I dryhop because I don’t have an easy means of using a hop back. But on the second keg of this NN clone I used a French press and steeped the dry hops for an hour in 150ish water and then added the liquid only to the keg. I haven’t tapped that one yet but the smell from the pressure relief valve is awesome!

For anyone else following this thread my recipe is obviously a work in progress. But it is a delicious progress! I imagine my next batch will come sometime in the fall this year, I want to try a couple different IPAs before I rebrew this one.
I dry hopped also but with Nugget, Simcoe and Palisade. Think I got that from BYO maybe? Anyway, I think using all Nugget is a better option. Should give that herbal/peach aroma I get from NN. Give your results if you make it more than once. That's one of my problems, I never make recipies again so I don't know if they ever get better.
 

bobbrews

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This years has a ton of Tomahawk in it. The flavor/aroma is unmistakable and very forward. That comes from the dryhop since the dryhop hops tend to dominate the flavor/aroma focus of the hoppy beer.
 
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kpr121

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I dry hopped also but with Nugget, Simcoe and Palisade. Think I got that from BYO maybe? Anyway, I think using all Nugget is a better option. Should give that herbal/peach aroma I get from NN. Give your results if you make it more than once. That's one of my problems, I never make recipies again so I don't know if they ever get better.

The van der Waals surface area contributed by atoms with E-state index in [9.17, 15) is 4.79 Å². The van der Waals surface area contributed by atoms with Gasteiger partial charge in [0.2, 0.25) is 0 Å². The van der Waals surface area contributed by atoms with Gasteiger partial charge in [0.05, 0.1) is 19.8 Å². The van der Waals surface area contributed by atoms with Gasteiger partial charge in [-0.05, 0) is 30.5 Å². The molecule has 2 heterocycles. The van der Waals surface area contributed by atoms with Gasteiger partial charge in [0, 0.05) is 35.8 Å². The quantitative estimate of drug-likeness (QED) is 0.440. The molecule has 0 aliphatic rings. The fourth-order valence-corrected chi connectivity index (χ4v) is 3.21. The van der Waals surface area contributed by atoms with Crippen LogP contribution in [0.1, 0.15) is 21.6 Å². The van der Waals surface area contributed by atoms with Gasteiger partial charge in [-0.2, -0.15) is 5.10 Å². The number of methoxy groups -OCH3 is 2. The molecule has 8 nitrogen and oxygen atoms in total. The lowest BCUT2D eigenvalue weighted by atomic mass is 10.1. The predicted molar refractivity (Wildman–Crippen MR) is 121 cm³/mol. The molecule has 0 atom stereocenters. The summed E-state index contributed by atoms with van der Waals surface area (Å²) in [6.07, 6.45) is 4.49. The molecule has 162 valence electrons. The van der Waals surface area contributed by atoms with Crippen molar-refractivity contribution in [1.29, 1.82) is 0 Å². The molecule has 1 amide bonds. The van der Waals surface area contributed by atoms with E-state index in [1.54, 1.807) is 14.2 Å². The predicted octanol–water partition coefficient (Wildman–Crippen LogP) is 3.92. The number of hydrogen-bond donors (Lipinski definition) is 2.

Yeah Im thinking maybe 2 oz Nugget 1 oz Tomahawk would be my next guess at a dry hop charge....

And maybe 1 oz Palisades, 1 oz Simcoe, 1 oz Tomahawk, 1 oz Nugget in the hopback.

Yumm
 

bobbrews

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Thanks for the link bobbrews. That hopback looks surprising simple to build, maybe I’ll have to try to make one.
More info on hopbacks below... If you brew mostly with pellet hops, I would just stick with a warm whirlpool. Hopbacks seem to be more suited for leaf hops:

The original method for removing trub is a hop back. Historically, when beer was made using whole hops, wort would be discharged into a vessel with a false bottom, not very different from a lauter tun. This system is still prominent in breweries that use whole hops. The hops create a filter bed that removes both hop and proteinaceous trub. After wort flows through the hop back, it is pumped through a heat exchanger and into the fermentor. The hop back must not allow any leaves or flowers to pass through, because such materials can clog a plate heat exchanger. To avoid this, brewers often set a bed of fresh hops on the false bottom before letting the wort flow in. This practice also brings greater hop aroma into the finished beer. Despite the splashing, the wort's uptake of oxygen during this step is less than one might expect because the steam generated during runoff forms a protective barrier between the wort and outside air.